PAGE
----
The Damned also features a legendary performance from Helmut Berger as the bisexual Martin, a frightening drug addicted pedophile that sexually assaults his mother and performs a dance routine in drag. A good majority of The Damned’s run time is shared with Martin and his decadent ways, the film becoming a faint study of a disturbed man in addition to the parallel that it already is. Yet even in all of his devilish ways, Martin is quite a sympathetic character due to the neglect he faces from his selfish mother. He is all but forgotten by the family and when he tries to express himself, he is met with eye rolling disgust from the conservative Baron, who is not very amused by his drag routine. Would things be different for Martin if he had someone genuinely accept and pay attention to him? Would he choose the path the he ultimately does? It’s possible and maybe some of his unforgivable actions would have been avoided. I have always been fascinated by films that force us to get inside the mind of the villain and The Damned ends up being one of those films, but Berger is so persuasive as Martin, allowing himself to get lost in the role, I really wanted out of his mind and to not have to look at his wicked eyes.
I will agree that The Damned is essential viewing for those who wish to study cinema or have a strong interest in the history of Nazi Germany. The film devises ways to work in real events, adding to the epic nature of the film. One scene places us right inside the “Night of the Long Knives,” which was when the SS massacred members of the SA, who were growing dissatisfied with Hitler . The way the scene plays out, heavy on the homoeroticism at first and then the slow build up to a flurry of bullets and death is a testament to how to properly mount tension within a motion picture. Next to Martin’s drag performance, it is one of the film’s highlight moments. The Damned, however, does begin to feel its length and those with a short attention span need to be warned before jumping into this. There are lots of extended conversations between tons of characters, making the task of keeping up with every scheme a real chore. I usually don’t have much of a problem sitting through long films but there were moments that were agonizing to endure. After the film ended, I realized that certain moments are agonizing because of their subject matter and depraved disposition, especially when Martin rapes his mother. The film was met with quite a bit of controversy when it was released and it is certainly not difficult to see why. The film is still harrowing to this day, especially the sequences of implied pedophilia. The Damned is never monotonous but rather the subject matter itself weighs heavy on the viewer, as it should. No one ever said that mingling with the devil and his minions was a walk in the park, and that is just what The Damned forces us to do.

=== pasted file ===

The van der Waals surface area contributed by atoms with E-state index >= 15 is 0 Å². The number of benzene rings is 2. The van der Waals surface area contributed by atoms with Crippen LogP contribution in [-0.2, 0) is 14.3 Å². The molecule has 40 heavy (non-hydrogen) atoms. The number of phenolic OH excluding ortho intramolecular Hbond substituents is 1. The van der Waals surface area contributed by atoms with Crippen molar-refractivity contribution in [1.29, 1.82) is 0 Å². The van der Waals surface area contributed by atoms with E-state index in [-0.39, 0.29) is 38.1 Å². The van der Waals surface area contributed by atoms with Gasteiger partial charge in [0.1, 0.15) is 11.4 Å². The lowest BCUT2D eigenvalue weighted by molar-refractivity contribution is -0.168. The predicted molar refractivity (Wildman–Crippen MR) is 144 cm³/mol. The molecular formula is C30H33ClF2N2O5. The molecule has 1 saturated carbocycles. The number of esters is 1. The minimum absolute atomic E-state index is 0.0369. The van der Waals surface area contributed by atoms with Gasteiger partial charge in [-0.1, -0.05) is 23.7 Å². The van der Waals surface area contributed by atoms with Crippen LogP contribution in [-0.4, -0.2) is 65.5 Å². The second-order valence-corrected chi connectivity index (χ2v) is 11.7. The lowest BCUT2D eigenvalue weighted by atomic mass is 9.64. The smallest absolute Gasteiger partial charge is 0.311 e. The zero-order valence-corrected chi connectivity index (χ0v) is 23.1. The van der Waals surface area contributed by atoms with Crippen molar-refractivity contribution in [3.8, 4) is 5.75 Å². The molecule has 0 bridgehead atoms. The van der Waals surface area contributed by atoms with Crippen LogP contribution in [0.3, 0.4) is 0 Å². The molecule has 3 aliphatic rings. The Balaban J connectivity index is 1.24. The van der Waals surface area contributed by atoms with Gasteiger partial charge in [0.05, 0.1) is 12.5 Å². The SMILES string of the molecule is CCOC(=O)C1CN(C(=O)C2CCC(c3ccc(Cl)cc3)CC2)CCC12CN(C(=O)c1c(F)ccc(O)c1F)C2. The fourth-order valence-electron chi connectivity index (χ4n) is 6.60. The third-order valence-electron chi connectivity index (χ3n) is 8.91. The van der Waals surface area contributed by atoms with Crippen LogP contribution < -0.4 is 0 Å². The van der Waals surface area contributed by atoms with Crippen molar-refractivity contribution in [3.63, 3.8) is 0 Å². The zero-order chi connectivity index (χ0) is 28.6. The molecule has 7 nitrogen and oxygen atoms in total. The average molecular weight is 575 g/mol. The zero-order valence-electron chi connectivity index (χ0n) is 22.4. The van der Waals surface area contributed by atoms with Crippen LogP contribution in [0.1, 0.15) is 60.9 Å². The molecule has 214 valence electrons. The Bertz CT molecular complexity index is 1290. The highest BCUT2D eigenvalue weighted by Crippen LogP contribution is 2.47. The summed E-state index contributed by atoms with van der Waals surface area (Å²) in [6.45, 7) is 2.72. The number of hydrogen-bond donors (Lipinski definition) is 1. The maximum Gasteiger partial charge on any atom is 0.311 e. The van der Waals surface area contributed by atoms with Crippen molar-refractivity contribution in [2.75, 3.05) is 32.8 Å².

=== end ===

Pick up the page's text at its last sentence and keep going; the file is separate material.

The Damned is now available on DVD.
Posted on April 5, 2012, in REViEW and tagged 1969, albrecht schoenhals, amrmando nannuzzi, art house, classic cinema, dirk bogarde, helmut berger, helmut griem, ingrid thulin, international cinema, italian cinema, luchino visconti, nazi germany, pasqualino de santis, renaud verley, rené koldehoff, umberto orsini. Bookmark the permalink. 5 Comments.